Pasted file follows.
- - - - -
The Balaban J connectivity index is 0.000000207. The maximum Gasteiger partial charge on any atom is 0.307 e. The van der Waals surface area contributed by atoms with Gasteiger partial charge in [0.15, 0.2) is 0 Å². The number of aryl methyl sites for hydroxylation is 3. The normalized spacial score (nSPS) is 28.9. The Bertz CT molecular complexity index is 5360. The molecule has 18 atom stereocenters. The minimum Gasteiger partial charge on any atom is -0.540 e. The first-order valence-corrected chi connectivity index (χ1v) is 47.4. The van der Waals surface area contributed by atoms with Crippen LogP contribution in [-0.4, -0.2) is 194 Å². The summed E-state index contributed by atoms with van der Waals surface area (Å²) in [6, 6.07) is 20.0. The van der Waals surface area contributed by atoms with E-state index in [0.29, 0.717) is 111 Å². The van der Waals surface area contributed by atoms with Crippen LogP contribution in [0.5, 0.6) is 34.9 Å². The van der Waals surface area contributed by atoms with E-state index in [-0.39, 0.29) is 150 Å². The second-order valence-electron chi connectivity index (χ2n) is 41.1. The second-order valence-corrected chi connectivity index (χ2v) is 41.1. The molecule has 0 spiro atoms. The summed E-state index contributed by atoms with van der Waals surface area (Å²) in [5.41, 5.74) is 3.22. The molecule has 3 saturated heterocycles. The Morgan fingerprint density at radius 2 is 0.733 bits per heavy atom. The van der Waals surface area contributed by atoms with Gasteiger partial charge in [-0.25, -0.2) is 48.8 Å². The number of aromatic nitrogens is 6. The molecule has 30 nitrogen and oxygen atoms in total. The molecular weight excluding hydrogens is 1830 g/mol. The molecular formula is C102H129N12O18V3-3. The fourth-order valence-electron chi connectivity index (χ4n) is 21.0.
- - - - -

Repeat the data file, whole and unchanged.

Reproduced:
The Balaban J connectivity index is 0.000000207. The maximum Gasteiger partial charge on any atom is 0.307 e. The van der Waals surface area contributed by atoms with Gasteiger partial charge in [0.15, 0.2) is 0 Å². The number of aryl methyl sites for hydroxylation is 3. The normalized spacial score (nSPS) is 28.9. The Bertz CT molecular complexity index is 5360. The molecule has 18 atom stereocenters. The minimum Gasteiger partial charge on any atom is -0.540 e. The first-order valence-corrected chi connectivity index (χ1v) is 47.4. The van der Waals surface area contributed by atoms with Crippen LogP contribution in [-0.4, -0.2) is 194 Å². The summed E-state index contributed by atoms with van der Waals surface area (Å²) in [6, 6.07) is 20.0. The van der Waals surface area contributed by atoms with E-state index in [0.29, 0.717) is 111 Å². The van der Waals surface area contributed by atoms with Crippen LogP contribution in [0.5, 0.6) is 34.9 Å². The van der Waals surface area contributed by atoms with E-state index in [-0.39, 0.29) is 150 Å². The second-order valence-electron chi connectivity index (χ2n) is 41.1. The second-order valence-corrected chi connectivity index (χ2v) is 41.1. The molecule has 0 spiro atoms. The summed E-state index contributed by atoms with van der Waals surface area (Å²) in [5.41, 5.74) is 3.22. The molecule has 3 saturated heterocycles. The Morgan fingerprint density at radius 2 is 0.733 bits per heavy atom. The van der Waals surface area contributed by atoms with Gasteiger partial charge in [-0.25, -0.2) is 48.8 Å². The number of aromatic nitrogens is 6. The molecule has 30 nitrogen and oxygen atoms in total. The molecular weight excluding hydrogens is 1830 g/mol. The molecular formula is C102H129N12O18V3-3. The fourth-order valence-electron chi connectivity index (χ4n) is 21.0.